Again, any constructive feedback would be appreciated.

 

It was on the ABRSM syllabus when I took Grade 8 (2001-2002 period), so definitely the right standard.

 

 

ATCL, piano, end July.

 

Bach- French Suite in G

Debussy- Menuet from Suite Bergamasque

Debussy- Sarabande from Pour Le Piano

Dello Joio- Suite For Piano

 

Good luck corenfa!

 

Just discussed my FRSM programme with my teacher only today Bach Partita no 6 Beethoven Op109 and poss Chopin Sonata in B minor. As I'm doing a PhD it will be slow going but think I'll enjoy these pieces.

 

Trying to combine musical life with academic life is tough right? I'm trying to get an LTCL/LRSM programme together whilst also putting together a PhD research proposal (for applications, I haven't been accepted anywhere yet). I never seem to have as much time for either as I'd like! 


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#9 Dr. Rogers

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Posted 16 May 2019 - 15:44

> It was on the ABRSM syllabus when I took Grade 8 (2001-2002 period), so definitely the right standard.

 

Excellent!  That settles much of my doubts about that piece.

 

becksloane and Invidia, what are your research topics?  I finished my PhD back in 2010 - I couldn't imagine preparing for a diploma on any instrument while working on a PhD.  (I had a full time job, a part time job, and also a light music teaching load while I did my graduate work part time - and needless to say, no social life to speak of.)  To misquote the great Hercule Poiroit, my sympathy is with all who work on their PhDs.


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#10 becksloane

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Posted 16 May 2019 - 15:52

Dr Rogers Invidia my formal application is in waiting confirmation. It's not music related so the FRSM will be a relaxing (?) Break from the PhD. I plan to trundle it along in the background and go full throttle once PhD finished. Well it's a plan!
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#11 Invidia

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Posted 16 May 2019 - 18:16

My topic is around inter-relations between nomadic/tribal groups in medieval northeast Asia. The most famous of which being the Mongols of course.
 
becksloane- I'd like to be in that position too (i.e. working on repertoire in the background so I can take the dip. exam after PhD). So trying to finalise a program before things get hectic!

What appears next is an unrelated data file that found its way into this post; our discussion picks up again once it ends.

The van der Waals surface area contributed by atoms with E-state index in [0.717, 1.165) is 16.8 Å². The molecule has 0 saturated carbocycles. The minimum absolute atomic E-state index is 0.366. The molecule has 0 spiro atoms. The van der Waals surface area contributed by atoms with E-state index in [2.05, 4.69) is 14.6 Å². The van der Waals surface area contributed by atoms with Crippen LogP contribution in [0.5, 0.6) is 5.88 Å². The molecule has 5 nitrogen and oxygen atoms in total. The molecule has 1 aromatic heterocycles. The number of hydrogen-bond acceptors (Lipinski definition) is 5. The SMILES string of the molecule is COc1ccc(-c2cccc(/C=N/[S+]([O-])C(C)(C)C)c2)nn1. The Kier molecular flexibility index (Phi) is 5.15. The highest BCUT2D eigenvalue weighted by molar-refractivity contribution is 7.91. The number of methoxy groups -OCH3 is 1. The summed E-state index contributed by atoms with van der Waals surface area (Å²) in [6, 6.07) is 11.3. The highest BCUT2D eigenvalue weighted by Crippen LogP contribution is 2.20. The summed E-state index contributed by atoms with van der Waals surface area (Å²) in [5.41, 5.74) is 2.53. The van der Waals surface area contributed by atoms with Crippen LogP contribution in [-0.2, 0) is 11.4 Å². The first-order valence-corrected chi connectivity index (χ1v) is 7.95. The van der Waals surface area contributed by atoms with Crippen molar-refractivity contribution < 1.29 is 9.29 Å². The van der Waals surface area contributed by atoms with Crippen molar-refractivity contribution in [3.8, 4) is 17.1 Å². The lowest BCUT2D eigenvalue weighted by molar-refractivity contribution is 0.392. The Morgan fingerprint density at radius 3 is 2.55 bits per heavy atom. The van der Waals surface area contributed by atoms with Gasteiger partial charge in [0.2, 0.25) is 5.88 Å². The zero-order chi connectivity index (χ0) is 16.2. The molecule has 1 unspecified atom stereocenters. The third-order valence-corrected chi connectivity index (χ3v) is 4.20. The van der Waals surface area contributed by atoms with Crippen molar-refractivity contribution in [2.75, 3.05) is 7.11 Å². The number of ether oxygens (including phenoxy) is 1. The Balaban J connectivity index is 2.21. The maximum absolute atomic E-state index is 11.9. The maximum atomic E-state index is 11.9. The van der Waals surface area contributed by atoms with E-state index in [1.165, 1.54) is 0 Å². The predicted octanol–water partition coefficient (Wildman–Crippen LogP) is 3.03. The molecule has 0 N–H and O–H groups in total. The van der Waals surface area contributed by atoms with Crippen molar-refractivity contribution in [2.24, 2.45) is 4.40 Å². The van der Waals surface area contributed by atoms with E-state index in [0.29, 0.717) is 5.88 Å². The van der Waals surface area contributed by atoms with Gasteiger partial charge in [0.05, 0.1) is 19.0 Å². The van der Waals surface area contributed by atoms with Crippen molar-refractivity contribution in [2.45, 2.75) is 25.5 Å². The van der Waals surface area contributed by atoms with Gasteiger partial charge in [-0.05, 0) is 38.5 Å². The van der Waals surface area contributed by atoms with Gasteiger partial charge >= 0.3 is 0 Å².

What was your PhD topic Dr Rogers?

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#12 Dr. Rogers

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Posted 16 May 2019 - 18:33

 

My topic is around inter-relations between nomadic/tribal groups in medieval northeast Asia. The most famous of which being the Mongols of course.
 
becksloane- I'd like to be in that position too (i.e. working on repertoire in the background so I can take the dip. exam after PhD). So trying to finalise a program before things get hectic!
 
What was your PhD topic Dr Rogers?

 

 

That sounds like a fascinating topic - I've always found Mongol history to be fascinating.  (And I always enjoy viewing the Yuan Dynasty artifacts at Taiwan's National Palace Museum.)  But I just enjoy reading history books and watching documentaries - nothing too academic.

 

My dissertation had the witty, engaging title of "Designing Cost-Effective Secure Processors for Embedded Systems: Principles, Challenges, and Architectural Solutions".  My degree was in Computer Engineering, and my research was about hardware-based solutions for increasing the security of embedded systems with power, memory, and performance constraints.

 

So my PhD is in engineering, but I've never taught engineering.  I started teaching piano before I started college, and I've been teaching various instruments ever since.


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#13 becksloane

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Posted 16 May 2019 - 18:43

Wow! fantastic topic.im hoping to look at the WW1 Military nurses autograph books (QAIMNS). I'm a retire QA and fascinated with all things WW1.
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#14 fsharpminor

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Posted 16 May 2019 - 19:19

The Bach Partita in E minor seems to be a popular choice among FRSM piano performance candidates. I have a friend who played it for his FRSM and a student who was planning on playing it for her projected FRSM.
 

Just discussed my FRSM programme with my teacher only today Bach Partita no 6 Beethoven Op109 and poss Chopin Sonata in B minor. As I'm doing a PhD it will be slow going but think I'll enjoy these pieces.

 

Nice programme, though Id rather do Op110.


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#15 Fazioligirl

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Posted 17 May 2019 - 07:45

Have just heard that I’ve passed my ATCL so am now starting to think about putting together a programme for the LTCL although it will no doubt be a few years in the preparation! Thinking along the lines of maybe some Scarlatti as I did the Bach G major French Suite for my ATCL, a Mozart sonata maybe, Chopin G minor Ballade and Debussy’s Toccata from Pour le Piano. I did the Sarabande from this for my ATCL and wanted to learn the rest so it’s in my bucket list. Maybe the Takemitsu for something modern? So many decisions!